February 04, 1985 12:00 PM

It is a bleak scene that Gary Kasparov surveys as he gazes out the window of his hotel room in the Soviet capital. The trees that line the Moscow River are bare. The river is frozen. Kasparov is locked in a world championship chess match that seems as interminable as the Russian winter, a match that has been going on so long it’s hard to recall when it began. “Try to remember the kind of September….”

Striding toward the chess board on the stage of the glittering Hall of Columns in Moscow’s House of Trade Unions, Gary Kasparov was the picture of confidence. At 21, he is the youngest person ever to play for the world chess title, and he exuded the cocksure arrogance of youth. Across the table sat Anatoly Karpov, 33, world champion since 1975 and a cool customer if ever there was one. The match would go to the first man to win six games; draws do not count. After four weeks Karpov had built a 4-0 lead, and the challenger’s confidence fell to pieces like crumb cake. His play was too aggressive, the experts said, and at least twice he failed to capitalize on winning opportunities. But in the games that followed, Kasparov became more conservative and a potential rout turned into a grueling test of wills. As of January 22, after a world-record 38 draws, Karpov was leading 5-1, still one victory away from retaining the crown. So near and yet so far.

By dint of his (under)dogged persistence, Kasparov has earned the Soviet people’s support. He is emotional and energetic, as opposed to Karpov, who is methodical and colorless. “Style,” Karpov once said, “I have no style.” One chess analyst went so far as to equate Karpov with Brezhnev and Kasparov with Baryshnikov. Kasparov’s swarthy good looks have made him a favorite with the female fans, particularly one Marina Neyolova, a 36-year-old actress, who has been called “Miss Draw” by some during the 19-week contest. Yet the most important lady in Kasparov’s life is his mother, Clara Kasparova, a schoolteacher who has temporarily given up her job to manage her son. “Mama is boss,” say chess officials. At every game Clara sits intently watching from the balcony, although she occasionally reads a book to distract herself.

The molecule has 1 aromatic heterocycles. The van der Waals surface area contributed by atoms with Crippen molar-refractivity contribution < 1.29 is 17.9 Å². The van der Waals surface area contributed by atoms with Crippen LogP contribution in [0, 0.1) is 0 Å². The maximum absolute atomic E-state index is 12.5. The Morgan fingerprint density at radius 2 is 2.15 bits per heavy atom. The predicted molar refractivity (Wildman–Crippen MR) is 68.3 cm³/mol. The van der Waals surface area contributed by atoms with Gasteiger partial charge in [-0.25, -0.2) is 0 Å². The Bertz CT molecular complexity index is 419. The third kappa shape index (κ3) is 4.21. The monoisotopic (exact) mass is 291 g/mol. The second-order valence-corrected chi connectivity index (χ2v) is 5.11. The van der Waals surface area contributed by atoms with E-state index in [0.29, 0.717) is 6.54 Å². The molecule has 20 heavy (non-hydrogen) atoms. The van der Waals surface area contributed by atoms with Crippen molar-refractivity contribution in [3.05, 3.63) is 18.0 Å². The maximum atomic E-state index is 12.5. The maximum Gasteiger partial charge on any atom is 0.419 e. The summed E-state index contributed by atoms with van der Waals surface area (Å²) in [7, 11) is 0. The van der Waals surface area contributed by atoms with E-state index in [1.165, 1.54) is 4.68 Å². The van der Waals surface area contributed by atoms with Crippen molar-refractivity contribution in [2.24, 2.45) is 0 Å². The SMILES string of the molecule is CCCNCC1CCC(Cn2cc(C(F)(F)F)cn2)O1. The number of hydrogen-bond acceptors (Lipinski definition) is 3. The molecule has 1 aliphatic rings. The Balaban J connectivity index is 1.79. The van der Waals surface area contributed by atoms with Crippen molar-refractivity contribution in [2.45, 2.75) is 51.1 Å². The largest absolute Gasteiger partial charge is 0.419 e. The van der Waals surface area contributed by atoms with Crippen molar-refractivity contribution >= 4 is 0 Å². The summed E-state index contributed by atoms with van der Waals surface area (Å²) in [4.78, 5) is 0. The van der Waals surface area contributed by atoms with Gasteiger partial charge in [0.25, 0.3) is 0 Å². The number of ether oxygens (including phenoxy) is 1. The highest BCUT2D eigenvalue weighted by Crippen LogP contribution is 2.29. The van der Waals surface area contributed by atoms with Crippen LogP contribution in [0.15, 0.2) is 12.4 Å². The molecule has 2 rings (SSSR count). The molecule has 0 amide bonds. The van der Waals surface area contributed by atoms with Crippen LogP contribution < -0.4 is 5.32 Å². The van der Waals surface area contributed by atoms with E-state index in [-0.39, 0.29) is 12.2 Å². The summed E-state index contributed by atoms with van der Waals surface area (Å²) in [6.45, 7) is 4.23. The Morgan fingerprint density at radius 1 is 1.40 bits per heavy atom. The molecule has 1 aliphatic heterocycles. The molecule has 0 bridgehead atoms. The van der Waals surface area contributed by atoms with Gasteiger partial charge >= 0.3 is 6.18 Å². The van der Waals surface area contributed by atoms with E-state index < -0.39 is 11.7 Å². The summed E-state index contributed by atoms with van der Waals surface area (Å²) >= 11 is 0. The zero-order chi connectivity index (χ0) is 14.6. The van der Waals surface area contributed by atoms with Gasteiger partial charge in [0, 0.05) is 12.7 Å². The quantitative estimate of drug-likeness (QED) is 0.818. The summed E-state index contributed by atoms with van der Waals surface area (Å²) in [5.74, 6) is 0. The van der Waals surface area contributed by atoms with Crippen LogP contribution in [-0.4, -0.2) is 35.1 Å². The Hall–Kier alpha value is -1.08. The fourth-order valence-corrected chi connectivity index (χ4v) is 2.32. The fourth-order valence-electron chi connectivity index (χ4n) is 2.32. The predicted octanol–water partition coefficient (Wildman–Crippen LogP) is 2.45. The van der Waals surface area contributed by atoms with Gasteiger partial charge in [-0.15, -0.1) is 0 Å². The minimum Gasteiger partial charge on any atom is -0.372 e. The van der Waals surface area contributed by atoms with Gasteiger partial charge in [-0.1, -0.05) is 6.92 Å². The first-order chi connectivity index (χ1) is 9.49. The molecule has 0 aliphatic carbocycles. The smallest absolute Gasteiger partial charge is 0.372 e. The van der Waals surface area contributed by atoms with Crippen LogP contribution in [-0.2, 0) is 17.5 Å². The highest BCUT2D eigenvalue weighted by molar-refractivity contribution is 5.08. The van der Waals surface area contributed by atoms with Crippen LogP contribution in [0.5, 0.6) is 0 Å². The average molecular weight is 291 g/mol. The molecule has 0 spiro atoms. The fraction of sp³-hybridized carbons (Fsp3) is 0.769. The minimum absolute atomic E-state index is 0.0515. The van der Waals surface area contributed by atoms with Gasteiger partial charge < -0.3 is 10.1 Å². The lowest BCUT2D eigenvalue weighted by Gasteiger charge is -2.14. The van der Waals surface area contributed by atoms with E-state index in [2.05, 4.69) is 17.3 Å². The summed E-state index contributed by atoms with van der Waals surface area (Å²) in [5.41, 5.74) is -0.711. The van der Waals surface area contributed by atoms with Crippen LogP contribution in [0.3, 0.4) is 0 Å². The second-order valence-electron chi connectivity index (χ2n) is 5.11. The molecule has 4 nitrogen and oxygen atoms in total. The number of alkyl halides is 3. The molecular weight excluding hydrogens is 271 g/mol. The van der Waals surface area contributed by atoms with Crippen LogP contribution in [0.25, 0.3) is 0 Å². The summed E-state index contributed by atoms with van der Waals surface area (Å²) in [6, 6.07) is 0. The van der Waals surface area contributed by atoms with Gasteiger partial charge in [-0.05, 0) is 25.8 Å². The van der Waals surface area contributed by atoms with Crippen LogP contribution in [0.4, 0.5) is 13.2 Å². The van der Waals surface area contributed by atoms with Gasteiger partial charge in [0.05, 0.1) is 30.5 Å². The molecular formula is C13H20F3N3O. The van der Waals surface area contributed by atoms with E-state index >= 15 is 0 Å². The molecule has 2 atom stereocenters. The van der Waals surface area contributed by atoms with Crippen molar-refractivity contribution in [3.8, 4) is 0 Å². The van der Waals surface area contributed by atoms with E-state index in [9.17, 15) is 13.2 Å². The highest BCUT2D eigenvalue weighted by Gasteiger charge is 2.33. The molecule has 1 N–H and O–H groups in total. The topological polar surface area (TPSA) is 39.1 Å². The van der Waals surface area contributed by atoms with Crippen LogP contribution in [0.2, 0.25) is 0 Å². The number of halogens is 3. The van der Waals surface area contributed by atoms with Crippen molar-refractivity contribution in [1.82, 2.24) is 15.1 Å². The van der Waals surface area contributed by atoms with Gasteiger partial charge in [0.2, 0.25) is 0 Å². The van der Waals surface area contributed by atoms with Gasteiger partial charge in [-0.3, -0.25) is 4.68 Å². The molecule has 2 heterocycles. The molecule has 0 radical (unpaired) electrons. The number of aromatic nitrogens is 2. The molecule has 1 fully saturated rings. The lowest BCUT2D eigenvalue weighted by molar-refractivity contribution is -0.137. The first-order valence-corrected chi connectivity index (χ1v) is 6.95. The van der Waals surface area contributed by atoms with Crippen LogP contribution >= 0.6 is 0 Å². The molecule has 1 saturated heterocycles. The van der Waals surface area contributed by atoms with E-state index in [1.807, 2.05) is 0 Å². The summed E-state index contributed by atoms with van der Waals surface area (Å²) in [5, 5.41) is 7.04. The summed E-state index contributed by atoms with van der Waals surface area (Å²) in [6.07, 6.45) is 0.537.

More than just a tournament, this match has become a way of life. Kasparov begins each day with a light breakfast of tea and buns, either in his three-room suite at the 5,300-room Rossia Hotel overlooking the Kremlin, or at his country house in Pestovo, a village a few hours drive from Moscow. Although he plays soccer, swims, bicycles and runs six miles a day in his hometown of Baku, the Caspian oil town 1,200 miles from Moscow, Kasparov now limits his exercise to a brisk, two-mile walk because of the harsh winter. He has been logging up to 12 hours of sleep a day.

Kasparov was introduced to chess by his father, Kim Weinstein, an engineer and talented violinist who died when Gary was 7. The boy later adopted his mother’s maiden name because it sounded more Russian (and, it is speculated, because it sounded less Jewish). He became a grandmaster at 17. In a sport not known for its courtesy, Kasparov gallantly postponed a game in the elimination series to determine the challenger, because it was his opponent’s birthday. Karpov keeps his personal life shrouded in mystery, but is known to be an avid stamp collector and an enthusiastic tennis player.

Four months ago the 1,300-seat Hall of Columns was packed for every game. Now the auditorium is often only half full. As the longest match in world championship chess competition grinds on, Kasparov seems sure to lose eventually. But in spite of this young knight’s journey into a daze, Kasparov needn’t be discouraged: qualifying for the 1986 world championship has already begun.

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